The horse, whose name now escapes me, was due its first start in the two o’clock at Goodwood, one of the most beautiful tracks in the world, especially on a fine day. Unfortunately race-day dawned anything but fine; it was blowing half a gale, the thermometer was struggling to get past fifty five, and the rain, which restricted visibility to a quarter mile, was assaulting “England’s Green and Pleasant Land” at an angle of about forty five degrees: No matter, our day had come; lunch was taken, and fortified with several schooners of “Bristol Cream” the long awaited trip to the paddock, and destiny, was upon us.

Jockeys must be among the most courageous people on Earth. My contention is that speed without brakes constitutes a recipe for disaster, and consequently human beings should have a natural aversion to such things as skis, skates, surfboards, and not the least, Thoroughbred race horses. Millions of people enjoy challenging themselves and proving me wrong, but they all pale into insignificance when standing in the paddock with the personification of equine power towering above one shoulder, and the helmet of its rider well below the other.

Our jockey was adorned in blue and white, and like the horse, the trainer and the assembled company, was completely bedraggled. Conversation did not equate to my expectations; the anticipated furlong by furlong winning strategy failed to materialize, there was no talk of us being victorious, no debate on which horse could possibly challenge us at the post, no discourse on our future prospects at Ascot and Epsom; in fact the major topic of discussion seemed to be the weather. The synopsis of that first paddock meeting at Goodwood was “the going would be heavy” and “the time would be slow”. This was not news to me since, by now, both of my shoes carried several pounds of mud, at least I hoped it was mud, and trudging back for the start, I felt a definite empathy with the horse.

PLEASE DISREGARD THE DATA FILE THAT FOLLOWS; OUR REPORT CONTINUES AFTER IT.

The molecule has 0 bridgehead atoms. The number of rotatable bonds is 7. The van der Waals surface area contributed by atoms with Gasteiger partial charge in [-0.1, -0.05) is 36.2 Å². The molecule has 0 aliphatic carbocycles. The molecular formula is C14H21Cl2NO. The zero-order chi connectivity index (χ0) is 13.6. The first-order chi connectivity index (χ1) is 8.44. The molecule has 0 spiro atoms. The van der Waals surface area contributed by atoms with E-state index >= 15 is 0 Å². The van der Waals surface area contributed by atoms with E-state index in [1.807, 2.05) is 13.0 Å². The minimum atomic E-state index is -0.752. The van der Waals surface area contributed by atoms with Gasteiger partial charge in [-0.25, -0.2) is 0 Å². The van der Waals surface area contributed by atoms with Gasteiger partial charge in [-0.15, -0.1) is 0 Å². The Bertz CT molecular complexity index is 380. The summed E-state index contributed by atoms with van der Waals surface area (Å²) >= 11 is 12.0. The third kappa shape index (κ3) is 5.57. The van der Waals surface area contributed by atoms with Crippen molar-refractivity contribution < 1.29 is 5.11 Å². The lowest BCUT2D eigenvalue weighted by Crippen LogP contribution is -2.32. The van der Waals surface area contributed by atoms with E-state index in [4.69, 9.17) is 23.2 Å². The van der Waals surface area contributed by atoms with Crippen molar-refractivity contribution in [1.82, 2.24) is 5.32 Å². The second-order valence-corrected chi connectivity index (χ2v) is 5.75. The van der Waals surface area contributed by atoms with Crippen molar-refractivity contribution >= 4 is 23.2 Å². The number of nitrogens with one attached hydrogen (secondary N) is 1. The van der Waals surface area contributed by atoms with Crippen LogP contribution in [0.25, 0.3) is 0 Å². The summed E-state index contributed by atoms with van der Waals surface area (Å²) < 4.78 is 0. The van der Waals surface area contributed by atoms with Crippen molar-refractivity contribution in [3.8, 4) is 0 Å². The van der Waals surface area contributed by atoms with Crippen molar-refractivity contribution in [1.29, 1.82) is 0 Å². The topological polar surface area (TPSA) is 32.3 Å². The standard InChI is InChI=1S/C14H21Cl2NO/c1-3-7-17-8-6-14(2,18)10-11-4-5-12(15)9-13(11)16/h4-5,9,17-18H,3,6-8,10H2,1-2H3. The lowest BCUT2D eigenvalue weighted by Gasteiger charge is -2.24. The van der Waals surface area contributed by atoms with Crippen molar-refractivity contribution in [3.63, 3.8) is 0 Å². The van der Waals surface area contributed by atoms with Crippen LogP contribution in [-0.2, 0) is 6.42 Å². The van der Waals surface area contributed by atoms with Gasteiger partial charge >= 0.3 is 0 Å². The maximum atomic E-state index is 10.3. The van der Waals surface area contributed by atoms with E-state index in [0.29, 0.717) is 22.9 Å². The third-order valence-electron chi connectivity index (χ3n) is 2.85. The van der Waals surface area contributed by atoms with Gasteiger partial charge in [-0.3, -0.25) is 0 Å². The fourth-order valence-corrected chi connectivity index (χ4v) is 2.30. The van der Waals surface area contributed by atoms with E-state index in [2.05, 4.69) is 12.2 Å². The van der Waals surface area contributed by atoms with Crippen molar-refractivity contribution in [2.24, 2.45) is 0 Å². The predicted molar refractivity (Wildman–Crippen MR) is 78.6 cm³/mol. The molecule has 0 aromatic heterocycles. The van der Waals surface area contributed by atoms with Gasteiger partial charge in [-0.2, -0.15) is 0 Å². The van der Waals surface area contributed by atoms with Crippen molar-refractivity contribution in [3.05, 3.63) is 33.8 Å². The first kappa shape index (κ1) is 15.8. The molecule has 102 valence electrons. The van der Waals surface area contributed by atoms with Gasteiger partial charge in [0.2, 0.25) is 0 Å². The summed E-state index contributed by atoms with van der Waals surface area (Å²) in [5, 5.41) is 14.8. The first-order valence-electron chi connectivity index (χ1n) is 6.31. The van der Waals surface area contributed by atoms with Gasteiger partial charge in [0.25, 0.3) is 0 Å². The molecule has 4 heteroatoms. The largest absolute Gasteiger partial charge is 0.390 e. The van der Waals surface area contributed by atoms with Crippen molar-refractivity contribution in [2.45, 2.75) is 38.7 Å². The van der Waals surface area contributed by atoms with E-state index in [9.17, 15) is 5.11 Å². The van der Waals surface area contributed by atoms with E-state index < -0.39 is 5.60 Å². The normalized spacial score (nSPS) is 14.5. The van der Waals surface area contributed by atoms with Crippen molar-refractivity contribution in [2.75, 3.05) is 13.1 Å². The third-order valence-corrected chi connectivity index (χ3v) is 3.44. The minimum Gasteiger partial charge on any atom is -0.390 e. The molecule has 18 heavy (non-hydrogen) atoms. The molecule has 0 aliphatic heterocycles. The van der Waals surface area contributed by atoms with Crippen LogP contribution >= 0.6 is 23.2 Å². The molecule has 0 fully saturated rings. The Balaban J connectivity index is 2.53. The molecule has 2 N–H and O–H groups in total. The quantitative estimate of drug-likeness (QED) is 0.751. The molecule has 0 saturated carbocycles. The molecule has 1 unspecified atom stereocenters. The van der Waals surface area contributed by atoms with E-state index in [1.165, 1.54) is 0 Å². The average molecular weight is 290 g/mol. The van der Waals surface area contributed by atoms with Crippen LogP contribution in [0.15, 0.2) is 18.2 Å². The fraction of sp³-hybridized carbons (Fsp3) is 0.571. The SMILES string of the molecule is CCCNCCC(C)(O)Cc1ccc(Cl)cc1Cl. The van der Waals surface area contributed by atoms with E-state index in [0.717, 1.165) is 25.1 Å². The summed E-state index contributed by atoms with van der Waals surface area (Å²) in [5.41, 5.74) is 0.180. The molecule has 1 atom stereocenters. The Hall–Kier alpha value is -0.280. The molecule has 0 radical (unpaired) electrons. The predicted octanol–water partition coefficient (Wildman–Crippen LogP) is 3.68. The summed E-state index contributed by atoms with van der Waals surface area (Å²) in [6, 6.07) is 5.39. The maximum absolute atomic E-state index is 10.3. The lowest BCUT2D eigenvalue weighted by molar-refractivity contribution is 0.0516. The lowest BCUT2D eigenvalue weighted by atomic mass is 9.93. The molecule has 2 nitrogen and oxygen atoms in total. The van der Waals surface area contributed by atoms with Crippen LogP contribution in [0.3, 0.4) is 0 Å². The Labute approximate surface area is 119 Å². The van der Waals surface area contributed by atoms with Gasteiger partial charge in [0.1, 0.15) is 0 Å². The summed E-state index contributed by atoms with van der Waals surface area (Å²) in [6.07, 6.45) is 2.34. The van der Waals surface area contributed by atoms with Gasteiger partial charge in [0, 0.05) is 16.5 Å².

In less than two minutes it was all over; the first furlong destroyed all recognition of color and the barely visible back stretch reminded me of my youth in front of that black and white television. Our final result was ninth out of ten: Of the four in our party only one showed a profit that day; it was the first time he had ever placed a bet.

During the car ride home he regaled us on the simplicity of beating the bookie; according to him it was just a matter of matching the horse’s name to its good looks. The rest of us requested that he “hold his peace”, or words to that effect; no editor in their right mind would publish our actual remarks!

Thirty five years later, twenty nine of them as a Canadian, I am even more closely connected to the Thoroughbred horse racing industry. I count among my friends, and speak with on a daily basis, some of the finest and most experienced horsemen in North America. I am given “the inside track” on every aspect of racing today, including of course, the “certain winners”. My problem is that I still haven’t retired; in fact I’m working harder than ever before. How can that be?

Richard Henley resides in Toronto and looks after the Advertising end at “Horsepower Broadcasting Network” and “Silks Media Corporation” where concerted attempts to blunt his dry English sense of humor consistently fail.